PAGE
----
A couple Sufis played setar—the traditional Iranian string instrument—and they read a few poems from Rumi’s Divan-Shams. They didn’t have the joyfulness of the Arab singers, but that didn’t surprise me as the setar is the instrument of lamentation lovers play when they are parted from their beloved. At the end of their performance, their Sufi master rose from his seat, repositioned the hat on his head, and untied his neck shawl for the speech. He opened his words by calling the God of Rainbow, and for a few moments afterwards, he peered at the audience. Deep silence ensued in the noisy hall of dervishes. Words bear special meanings in every culture and the meaning they convey tells the story behind the word. The meaning of “rainbow” was forever changed for Iranians when Kian Mirfalak, a ten-year-old boy in the city of Izeh, was shot dead by the Islamic Revolutionary Guards during the recent protests. The Sufi master talked about the equality of men and women in the tradition of Molana and the respect Rumi had for women as wayfarers on the path to God. At the end of his short talk, he prayed for the Woman-Life-Freedom movement and relief and success for the people’s protest in Iran. The audience murmured an Ameen after him and high hopes elevated the spirit of the dancers in the hall. His short talk was at odds with the music of ney and the songs of ecstasy of other Sufis before him.
After the ceremony, Nasl Gul stood at the door to say farewell to the guests. Earlier that night, she told me she had come from Kurdistan to dedicate her life to the way of Molana Rumi. To be able to read Masnavi, she had forced herself to learn Farsi and she had served in Sufi houses before she reached house number five. Nasl Gul was an odd name for a girl in Farsi, not a name an Iranian family would pick for their girl. The Rose Generation. But while I kept her hands in my hands before I left the house, the name made sense for a girl from my homeland. She was the living proof of Molana’s teaching, of the sameness of men and women in the path. She possessed a passion for love and beauty that a wayfarer should have to enter the Sufi way of life, like the sap that runs in the vessels of a rose—the elixir that beautifies the flower and spreads love in the world. She was from a generation that offered love and kindness to the world. She was a free woman who had come from the mountains of Persia to seek the way of Molana in the plains of Anatolia, a rose generation that offered nothing but love and kindness to the world.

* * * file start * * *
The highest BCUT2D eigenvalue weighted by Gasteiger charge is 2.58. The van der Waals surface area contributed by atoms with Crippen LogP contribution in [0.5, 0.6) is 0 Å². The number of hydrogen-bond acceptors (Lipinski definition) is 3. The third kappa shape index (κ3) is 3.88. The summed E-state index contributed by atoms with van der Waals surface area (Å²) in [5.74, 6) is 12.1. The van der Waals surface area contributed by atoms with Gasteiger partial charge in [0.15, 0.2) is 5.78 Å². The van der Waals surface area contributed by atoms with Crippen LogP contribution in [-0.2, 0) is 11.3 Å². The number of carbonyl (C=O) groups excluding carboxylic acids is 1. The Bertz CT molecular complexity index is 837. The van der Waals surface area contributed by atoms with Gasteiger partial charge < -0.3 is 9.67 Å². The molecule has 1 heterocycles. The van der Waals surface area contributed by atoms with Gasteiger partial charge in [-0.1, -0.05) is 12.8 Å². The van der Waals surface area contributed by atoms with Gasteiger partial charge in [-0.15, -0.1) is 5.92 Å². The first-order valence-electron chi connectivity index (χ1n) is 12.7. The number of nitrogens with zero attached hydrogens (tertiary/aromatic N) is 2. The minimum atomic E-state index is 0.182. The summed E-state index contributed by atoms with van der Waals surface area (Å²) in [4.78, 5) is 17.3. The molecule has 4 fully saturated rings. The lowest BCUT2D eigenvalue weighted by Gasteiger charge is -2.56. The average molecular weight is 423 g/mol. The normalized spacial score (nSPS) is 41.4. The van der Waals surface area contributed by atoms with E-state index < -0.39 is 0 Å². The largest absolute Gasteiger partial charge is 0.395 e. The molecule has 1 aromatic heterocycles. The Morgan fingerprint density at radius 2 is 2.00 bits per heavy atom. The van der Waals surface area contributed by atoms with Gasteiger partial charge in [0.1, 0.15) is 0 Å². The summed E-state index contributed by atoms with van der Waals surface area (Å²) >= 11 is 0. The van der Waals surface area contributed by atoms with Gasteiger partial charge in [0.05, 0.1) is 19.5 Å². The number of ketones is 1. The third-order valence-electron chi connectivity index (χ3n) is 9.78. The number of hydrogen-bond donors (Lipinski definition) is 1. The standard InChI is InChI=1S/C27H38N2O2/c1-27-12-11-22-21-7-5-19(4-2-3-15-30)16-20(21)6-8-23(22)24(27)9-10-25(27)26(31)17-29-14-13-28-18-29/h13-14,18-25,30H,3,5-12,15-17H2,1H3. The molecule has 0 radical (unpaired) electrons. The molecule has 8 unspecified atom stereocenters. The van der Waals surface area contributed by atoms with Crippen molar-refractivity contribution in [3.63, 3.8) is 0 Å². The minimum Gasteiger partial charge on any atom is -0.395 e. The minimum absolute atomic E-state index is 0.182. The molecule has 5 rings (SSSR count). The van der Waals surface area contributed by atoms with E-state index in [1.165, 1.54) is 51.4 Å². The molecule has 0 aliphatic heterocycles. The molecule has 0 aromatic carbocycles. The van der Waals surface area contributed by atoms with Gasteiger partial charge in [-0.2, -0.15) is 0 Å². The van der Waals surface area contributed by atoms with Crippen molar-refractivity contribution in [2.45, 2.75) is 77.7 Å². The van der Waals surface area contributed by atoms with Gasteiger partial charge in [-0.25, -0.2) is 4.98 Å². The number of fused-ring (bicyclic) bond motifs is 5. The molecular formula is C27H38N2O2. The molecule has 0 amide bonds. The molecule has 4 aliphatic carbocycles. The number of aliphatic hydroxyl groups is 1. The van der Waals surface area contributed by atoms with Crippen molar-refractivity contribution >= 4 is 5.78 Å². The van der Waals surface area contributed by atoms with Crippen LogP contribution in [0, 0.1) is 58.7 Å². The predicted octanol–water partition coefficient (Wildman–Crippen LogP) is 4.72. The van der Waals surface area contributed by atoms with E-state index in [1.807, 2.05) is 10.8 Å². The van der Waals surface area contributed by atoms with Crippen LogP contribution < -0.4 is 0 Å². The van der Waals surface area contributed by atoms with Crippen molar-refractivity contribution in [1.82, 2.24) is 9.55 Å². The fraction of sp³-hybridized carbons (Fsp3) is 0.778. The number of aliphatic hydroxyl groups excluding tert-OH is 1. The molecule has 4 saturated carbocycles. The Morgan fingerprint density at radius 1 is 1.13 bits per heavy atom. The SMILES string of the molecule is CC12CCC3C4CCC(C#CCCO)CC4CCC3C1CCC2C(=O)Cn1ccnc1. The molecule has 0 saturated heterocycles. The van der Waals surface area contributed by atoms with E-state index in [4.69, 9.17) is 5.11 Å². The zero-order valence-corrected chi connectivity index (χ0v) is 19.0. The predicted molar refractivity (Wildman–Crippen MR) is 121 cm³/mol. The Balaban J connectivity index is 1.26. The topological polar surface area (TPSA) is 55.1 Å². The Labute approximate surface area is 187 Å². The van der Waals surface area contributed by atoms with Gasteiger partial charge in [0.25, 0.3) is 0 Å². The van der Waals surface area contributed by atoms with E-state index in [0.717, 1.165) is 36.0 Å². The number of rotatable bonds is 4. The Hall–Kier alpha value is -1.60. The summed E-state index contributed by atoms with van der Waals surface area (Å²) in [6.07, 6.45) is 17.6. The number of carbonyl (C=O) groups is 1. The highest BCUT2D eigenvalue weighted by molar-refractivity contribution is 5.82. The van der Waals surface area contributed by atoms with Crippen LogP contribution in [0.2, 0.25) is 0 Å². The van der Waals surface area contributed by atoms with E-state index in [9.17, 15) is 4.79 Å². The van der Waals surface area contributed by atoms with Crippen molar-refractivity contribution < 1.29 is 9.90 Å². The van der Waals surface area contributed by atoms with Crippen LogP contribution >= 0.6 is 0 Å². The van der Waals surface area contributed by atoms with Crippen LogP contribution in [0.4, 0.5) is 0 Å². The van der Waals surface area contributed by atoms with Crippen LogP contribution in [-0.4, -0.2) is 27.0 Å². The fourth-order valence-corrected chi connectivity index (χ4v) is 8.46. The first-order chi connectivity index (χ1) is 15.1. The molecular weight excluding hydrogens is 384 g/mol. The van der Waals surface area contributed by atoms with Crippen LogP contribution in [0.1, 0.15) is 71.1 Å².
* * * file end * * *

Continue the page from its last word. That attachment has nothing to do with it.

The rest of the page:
When I left house number five, I felt the same sorrow and pain people had experienced during the recent uprising in Iran. The Sufis conveyed their emotions with their songs and dance. But I also felt the fresh fragrance of the movement that had started in the name of women and was growing strong with their bravery, their dedication, and their commitment to life and freedom. The same joy, the same ecstasy ran in my veins as I walked back to my hotel that Wedding Night. Even though I haven’t had the chance to return to Iran, the scent of the Rose Generation remained in my hands.
A native of Iran, Mojgan Ghazirad graduated from Tehran University of Medical Sciences with a medical degree. She studied pediatrics at Inova Children’s Hospital and received her neonatal medicine specialty from George Washington University. She currently works as an assistant professor of pediatrics at George Washington University Hospital in Washington, DC.
Ghazirad has published three collections of short stories in Farsi in Iran and Europe. Her English essays have appeared in The Best American Travel Writing 2020, Michigan Quarterly Review, The Idaho Review, Longreads, The Common, and others. She holds an MFA in creative writing from Southern New Hampshire University. Her debut novel, The House on Sun Street that depicts her memories of growing up in Tehran during the Islamic Revolution of 1979 and eight years of war between Iran and Iraq, will be published in Fall 2023.